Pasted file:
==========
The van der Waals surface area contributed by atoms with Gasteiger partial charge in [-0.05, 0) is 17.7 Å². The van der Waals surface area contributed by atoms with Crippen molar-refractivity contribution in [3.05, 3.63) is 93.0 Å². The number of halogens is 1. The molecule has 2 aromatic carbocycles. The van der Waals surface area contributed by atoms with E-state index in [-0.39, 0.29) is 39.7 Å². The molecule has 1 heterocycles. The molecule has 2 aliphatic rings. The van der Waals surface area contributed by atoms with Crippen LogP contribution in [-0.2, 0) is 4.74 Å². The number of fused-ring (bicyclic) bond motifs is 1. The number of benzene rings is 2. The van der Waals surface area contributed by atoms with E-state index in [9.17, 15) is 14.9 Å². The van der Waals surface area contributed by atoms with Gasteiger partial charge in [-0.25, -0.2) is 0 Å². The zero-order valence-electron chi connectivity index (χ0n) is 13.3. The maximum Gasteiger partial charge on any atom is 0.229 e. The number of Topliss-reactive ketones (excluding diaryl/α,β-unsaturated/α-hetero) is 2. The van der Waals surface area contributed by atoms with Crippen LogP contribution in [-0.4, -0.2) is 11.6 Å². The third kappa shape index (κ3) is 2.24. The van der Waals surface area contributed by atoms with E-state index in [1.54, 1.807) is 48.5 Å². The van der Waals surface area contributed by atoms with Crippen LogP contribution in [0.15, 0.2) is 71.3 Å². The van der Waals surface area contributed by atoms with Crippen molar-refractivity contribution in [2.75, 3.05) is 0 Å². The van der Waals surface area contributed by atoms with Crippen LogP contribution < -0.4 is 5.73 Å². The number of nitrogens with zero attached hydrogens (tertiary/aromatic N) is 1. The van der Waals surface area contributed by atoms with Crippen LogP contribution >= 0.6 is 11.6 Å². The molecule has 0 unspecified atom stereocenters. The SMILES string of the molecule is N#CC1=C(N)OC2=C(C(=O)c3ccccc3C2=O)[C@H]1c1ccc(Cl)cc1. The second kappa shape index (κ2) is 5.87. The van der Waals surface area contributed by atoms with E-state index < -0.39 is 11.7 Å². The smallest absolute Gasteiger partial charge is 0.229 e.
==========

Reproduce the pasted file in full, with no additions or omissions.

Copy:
The van der Waals surface area contributed by atoms with Gasteiger partial charge in [-0.05, 0) is 17.7 Å². The van der Waals surface area contributed by atoms with Crippen molar-refractivity contribution in [3.05, 3.63) is 93.0 Å². The number of halogens is 1. The molecule has 2 aromatic carbocycles. The van der Waals surface area contributed by atoms with E-state index in [-0.39, 0.29) is 39.7 Å². The molecule has 1 heterocycles. The molecule has 2 aliphatic rings. The van der Waals surface area contributed by atoms with Crippen LogP contribution in [-0.2, 0) is 4.74 Å². The number of fused-ring (bicyclic) bond motifs is 1. The number of benzene rings is 2. The van der Waals surface area contributed by atoms with E-state index in [9.17, 15) is 14.9 Å². The van der Waals surface area contributed by atoms with Gasteiger partial charge in [-0.25, -0.2) is 0 Å². The zero-order valence-electron chi connectivity index (χ0n) is 13.3. The maximum Gasteiger partial charge on any atom is 0.229 e. The number of Topliss-reactive ketones (excluding diaryl/α,β-unsaturated/α-hetero) is 2. The van der Waals surface area contributed by atoms with Crippen LogP contribution in [-0.4, -0.2) is 11.6 Å². The third kappa shape index (κ3) is 2.24. The van der Waals surface area contributed by atoms with E-state index in [1.54, 1.807) is 48.5 Å². The van der Waals surface area contributed by atoms with Crippen LogP contribution in [0.15, 0.2) is 71.3 Å². The van der Waals surface area contributed by atoms with Crippen molar-refractivity contribution in [2.75, 3.05) is 0 Å². The van der Waals surface area contributed by atoms with Crippen LogP contribution < -0.4 is 5.73 Å². The number of nitrogens with zero attached hydrogens (tertiary/aromatic N) is 1. The van der Waals surface area contributed by atoms with Crippen LogP contribution >= 0.6 is 11.6 Å². The molecule has 0 unspecified atom stereocenters. The SMILES string of the molecule is N#CC1=C(N)OC2=C(C(=O)c3ccccc3C2=O)[C@H]1c1ccc(Cl)cc1. The second kappa shape index (κ2) is 5.87. The van der Waals surface area contributed by atoms with E-state index < -0.39 is 11.7 Å². The smallest absolute Gasteiger partial charge is 0.229 e.